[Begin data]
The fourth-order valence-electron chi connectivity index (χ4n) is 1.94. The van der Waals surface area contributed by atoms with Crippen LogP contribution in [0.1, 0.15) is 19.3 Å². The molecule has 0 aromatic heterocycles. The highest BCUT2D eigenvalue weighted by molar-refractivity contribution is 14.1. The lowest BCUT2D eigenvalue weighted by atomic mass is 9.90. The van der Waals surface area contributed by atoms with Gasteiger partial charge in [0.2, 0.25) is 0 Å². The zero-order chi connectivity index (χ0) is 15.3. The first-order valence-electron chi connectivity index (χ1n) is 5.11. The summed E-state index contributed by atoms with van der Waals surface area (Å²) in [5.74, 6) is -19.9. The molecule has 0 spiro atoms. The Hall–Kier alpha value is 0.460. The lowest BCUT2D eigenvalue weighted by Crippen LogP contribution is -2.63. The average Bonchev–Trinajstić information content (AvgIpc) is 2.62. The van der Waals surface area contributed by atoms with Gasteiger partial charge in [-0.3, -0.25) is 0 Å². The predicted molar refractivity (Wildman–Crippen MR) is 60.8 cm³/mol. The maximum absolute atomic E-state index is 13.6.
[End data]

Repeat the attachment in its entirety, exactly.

The fourth-order valence-electron chi connectivity index (χ4n) is 1.94. The van der Waals surface area contributed by atoms with Crippen LogP contribution in [0.1, 0.15) is 19.3 Å². The molecule has 0 aromatic heterocycles. The highest BCUT2D eigenvalue weighted by molar-refractivity contribution is 14.1. The lowest BCUT2D eigenvalue weighted by atomic mass is 9.90. The van der Waals surface area contributed by atoms with Gasteiger partial charge in [0.2, 0.25) is 0 Å². The zero-order chi connectivity index (χ0) is 15.3. The first-order valence-electron chi connectivity index (χ1n) is 5.11. The summed E-state index contributed by atoms with van der Waals surface area (Å²) in [5.74, 6) is -19.9. The molecule has 0 spiro atoms. The Hall–Kier alpha value is 0.460. The lowest BCUT2D eigenvalue weighted by Crippen LogP contribution is -2.63. The average Bonchev–Trinajstić information content (AvgIpc) is 2.62. The van der Waals surface area contributed by atoms with Gasteiger partial charge in [-0.3, -0.25) is 0 Å². The predicted molar refractivity (Wildman–Crippen MR) is 60.8 cm³/mol. The maximum absolute atomic E-state index is 13.6.